Tag Archives: greece

On First Looking into Chapman’s Homer and Jim’s view of Greek wine

Much have I travelled in the realms of gold

And many goodly states and kingdoms seen;

Round many western islands have I been

Which bards in fealty to Apollo hold.

Oft of one wide expanse had I been told

That deep-browed Homer ruled as his demesne;

Yet did I never breathe its pure serene

Till I heard Chapman speak out loud and bold:

Then felt I like some watcher of the skies

When a new planet swims into his ken;

Or like stout Cortez when with eagle eyes

He stared at the Pacific—and all his men

Looked at each other with a wild surmise—

Silent, upon a peak in Darien.

John Keats wrote On First Looking into Chapman’s Homer after reading Elizabethan playwright George Chapman’s translation of Homer. Although Keats was very familiar with Homer through previous translations, Chapman’s version had an enormous impact on him. He saw Homer through fresh eyes. The volta within the poem – “Then felt I like some watcher of the skies/When a new planet swims into his ken” – conveys his sense of awe at the discovery that he could transcend his role as a passive viewer of literature, and the knowledge that he, too, could create great works.

It’s a bit bonkers, but this poem came to mind during Saturday’s Decanter tasting at the Landmark Hotel, as I toured the Greek section and met up once more with Angelos Iatridis and Evangelos Gerovassiliou, whom I had visited the previous week on a tour of Hallgarten’s northern Greek estates. To say the scales fell from my eyes during my visit would be an understatement on a par with Keats’s conversion (though given that we are talking about Greece, something by Lord Byron might have been more appropriate.)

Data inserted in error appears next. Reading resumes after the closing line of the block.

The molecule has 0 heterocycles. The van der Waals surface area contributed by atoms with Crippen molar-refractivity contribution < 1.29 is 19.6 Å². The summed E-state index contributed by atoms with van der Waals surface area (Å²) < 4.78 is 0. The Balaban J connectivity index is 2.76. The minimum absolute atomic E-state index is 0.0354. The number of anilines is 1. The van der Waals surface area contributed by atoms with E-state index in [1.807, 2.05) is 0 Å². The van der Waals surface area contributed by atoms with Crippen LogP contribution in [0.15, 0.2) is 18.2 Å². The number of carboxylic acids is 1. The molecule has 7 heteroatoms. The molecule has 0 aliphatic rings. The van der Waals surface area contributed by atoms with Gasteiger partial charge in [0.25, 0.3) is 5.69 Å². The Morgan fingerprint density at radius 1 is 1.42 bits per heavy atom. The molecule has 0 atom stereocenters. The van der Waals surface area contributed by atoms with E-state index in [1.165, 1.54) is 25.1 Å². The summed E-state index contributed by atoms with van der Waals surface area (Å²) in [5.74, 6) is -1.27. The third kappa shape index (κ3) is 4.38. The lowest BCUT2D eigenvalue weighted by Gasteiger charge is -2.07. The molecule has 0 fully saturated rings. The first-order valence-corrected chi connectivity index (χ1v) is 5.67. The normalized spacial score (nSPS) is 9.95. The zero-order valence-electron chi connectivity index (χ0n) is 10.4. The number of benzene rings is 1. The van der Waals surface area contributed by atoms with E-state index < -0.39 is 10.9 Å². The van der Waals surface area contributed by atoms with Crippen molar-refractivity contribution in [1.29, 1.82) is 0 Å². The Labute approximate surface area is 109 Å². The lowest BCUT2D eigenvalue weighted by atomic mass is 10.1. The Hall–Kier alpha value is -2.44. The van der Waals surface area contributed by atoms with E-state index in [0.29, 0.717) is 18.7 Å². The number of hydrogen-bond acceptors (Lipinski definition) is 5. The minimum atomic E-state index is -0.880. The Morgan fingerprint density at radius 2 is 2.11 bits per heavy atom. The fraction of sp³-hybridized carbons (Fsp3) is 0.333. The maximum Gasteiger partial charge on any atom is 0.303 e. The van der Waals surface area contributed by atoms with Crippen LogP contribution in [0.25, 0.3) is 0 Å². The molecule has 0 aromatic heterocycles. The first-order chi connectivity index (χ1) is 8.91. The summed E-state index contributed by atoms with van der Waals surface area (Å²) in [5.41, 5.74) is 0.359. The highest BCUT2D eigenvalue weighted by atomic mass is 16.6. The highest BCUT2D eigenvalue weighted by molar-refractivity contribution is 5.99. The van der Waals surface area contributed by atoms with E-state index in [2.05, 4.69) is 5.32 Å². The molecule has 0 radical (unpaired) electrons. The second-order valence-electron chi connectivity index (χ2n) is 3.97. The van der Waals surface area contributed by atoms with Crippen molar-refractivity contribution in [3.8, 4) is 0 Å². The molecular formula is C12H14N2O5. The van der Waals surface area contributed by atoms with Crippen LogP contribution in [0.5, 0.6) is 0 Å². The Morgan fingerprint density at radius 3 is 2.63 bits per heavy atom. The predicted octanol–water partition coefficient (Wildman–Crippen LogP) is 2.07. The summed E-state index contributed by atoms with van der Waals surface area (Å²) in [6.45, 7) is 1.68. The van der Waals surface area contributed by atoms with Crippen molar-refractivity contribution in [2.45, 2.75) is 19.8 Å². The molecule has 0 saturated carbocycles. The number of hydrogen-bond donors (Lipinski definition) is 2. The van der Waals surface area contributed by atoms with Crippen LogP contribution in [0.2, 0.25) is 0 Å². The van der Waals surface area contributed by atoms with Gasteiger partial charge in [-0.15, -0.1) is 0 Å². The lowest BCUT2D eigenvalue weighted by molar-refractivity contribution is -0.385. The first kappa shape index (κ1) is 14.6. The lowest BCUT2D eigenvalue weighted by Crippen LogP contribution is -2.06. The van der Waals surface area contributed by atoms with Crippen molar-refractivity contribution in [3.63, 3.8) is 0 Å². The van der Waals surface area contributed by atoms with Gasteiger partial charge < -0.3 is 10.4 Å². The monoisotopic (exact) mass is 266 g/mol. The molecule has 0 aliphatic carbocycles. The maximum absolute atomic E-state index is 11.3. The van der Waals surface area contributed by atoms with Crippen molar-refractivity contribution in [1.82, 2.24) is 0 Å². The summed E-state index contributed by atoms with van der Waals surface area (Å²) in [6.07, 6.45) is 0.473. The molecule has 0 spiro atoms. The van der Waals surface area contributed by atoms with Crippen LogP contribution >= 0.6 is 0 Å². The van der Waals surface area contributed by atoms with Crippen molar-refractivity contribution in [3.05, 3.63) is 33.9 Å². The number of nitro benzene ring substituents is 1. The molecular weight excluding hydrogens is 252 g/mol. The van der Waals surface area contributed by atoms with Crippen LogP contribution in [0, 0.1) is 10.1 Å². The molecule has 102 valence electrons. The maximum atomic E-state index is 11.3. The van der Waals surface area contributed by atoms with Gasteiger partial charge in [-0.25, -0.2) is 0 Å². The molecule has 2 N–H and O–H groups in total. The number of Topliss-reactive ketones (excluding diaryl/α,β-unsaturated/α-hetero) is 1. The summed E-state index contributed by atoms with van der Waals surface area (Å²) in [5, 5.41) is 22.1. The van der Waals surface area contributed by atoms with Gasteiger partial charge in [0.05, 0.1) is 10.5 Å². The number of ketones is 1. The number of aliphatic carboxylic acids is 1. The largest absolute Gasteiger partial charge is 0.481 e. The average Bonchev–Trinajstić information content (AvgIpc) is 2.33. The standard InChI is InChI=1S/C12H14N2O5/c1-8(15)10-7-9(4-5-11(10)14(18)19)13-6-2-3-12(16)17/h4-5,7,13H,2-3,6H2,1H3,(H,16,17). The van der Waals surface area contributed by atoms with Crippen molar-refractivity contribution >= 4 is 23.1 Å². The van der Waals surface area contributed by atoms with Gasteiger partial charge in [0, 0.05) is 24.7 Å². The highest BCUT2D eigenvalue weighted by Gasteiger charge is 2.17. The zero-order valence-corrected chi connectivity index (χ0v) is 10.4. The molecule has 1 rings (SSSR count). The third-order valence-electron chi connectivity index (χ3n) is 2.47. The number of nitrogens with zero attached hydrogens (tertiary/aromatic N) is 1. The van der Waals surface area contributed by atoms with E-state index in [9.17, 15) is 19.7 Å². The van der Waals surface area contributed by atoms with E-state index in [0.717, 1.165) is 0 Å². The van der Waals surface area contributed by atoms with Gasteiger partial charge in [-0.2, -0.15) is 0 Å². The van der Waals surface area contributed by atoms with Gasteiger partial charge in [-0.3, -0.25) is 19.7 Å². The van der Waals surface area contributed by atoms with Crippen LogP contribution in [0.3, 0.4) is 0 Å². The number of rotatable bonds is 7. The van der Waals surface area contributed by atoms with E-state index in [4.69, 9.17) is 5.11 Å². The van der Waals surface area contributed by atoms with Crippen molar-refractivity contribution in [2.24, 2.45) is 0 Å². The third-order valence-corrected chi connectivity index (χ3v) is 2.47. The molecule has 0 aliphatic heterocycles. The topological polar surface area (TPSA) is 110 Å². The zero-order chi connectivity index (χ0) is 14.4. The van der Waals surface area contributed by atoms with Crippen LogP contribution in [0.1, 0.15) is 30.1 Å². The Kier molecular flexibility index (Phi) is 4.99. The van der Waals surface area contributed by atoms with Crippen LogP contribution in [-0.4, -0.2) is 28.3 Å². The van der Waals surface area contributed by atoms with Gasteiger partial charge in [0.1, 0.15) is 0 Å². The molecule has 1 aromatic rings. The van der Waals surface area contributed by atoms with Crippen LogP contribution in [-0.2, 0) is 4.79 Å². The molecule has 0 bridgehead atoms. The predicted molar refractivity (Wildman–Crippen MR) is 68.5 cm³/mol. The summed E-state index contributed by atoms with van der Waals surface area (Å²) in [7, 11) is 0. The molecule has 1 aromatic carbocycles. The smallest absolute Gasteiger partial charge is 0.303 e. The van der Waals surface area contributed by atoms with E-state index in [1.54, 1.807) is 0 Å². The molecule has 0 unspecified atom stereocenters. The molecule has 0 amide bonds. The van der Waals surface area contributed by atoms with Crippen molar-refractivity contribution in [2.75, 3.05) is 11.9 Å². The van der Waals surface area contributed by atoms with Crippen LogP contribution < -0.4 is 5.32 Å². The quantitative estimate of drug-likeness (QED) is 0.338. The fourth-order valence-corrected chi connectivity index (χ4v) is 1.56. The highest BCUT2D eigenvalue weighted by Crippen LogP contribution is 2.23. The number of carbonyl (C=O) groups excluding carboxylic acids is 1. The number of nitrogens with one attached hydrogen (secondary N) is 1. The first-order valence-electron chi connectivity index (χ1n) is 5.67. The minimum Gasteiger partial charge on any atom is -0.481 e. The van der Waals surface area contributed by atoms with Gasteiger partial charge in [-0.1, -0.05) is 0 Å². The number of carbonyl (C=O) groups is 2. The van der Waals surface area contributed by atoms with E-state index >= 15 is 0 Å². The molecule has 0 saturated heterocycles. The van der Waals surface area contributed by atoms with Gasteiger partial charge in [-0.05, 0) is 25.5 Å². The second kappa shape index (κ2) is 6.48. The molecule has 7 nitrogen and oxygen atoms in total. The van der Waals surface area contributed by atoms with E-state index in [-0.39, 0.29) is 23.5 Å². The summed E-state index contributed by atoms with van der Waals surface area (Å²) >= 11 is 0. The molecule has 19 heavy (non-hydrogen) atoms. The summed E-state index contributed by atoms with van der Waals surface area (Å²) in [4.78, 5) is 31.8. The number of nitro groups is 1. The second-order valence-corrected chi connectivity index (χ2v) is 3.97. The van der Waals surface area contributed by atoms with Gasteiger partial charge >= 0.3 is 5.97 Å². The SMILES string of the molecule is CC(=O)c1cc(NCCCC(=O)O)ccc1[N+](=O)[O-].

Of course, I’ve tasted them, written about them, sold them and discussed them with Steve for the last four or five years. But it is only when you go there and see what they are doing, how they are thinking, what a difference they have made, that you begin to appreciate how good they are. Ktima Alpha, Gerovassiliou, Biblia Chora, Manolesakis – all great producers. I must also get to Gaia and Monemvasia (and no doubt Steve has got another half dozen up his sleeve!)

So the scales have fallen from my eyes. Just like they did for the Cockney poet. But let’s face it, it’s a tad unlikely (just a bit!) that I’ll be able to come up with anything that matches Keats’s Melancholy, Nightingale or Grecian Urn, even with the best inspiration to hand.

Talking of which, where’s the nearest Malagousia?

Jim Wilson, Portfolio Director

Greece is the word

If you walked beyond the fountains of Granary Square, Kings Cross, on the weekend of 08 and 09 October you would have been met with an amazing array of the finest Grecian producers at London Greek Wine Festival 2017.

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Hosted by Theodore Kyriakou of The Greek Larder, we attended the festival with a range of over 30 wines from our suppliers including:

  • Domaine Gerovassiliou, led by the godfather of modern Greek wine, Evangelos Gerovassiliou, who was the original winemaker at Chateau Carras in the late 1970s where he introduced the almost extinct Malagousia grape
  • Gaia Wines, offering its wines from estates in Nemea and Santorini, the latter boasting the oldest vineyards in the world, coupled with the unique Assyrtiko grape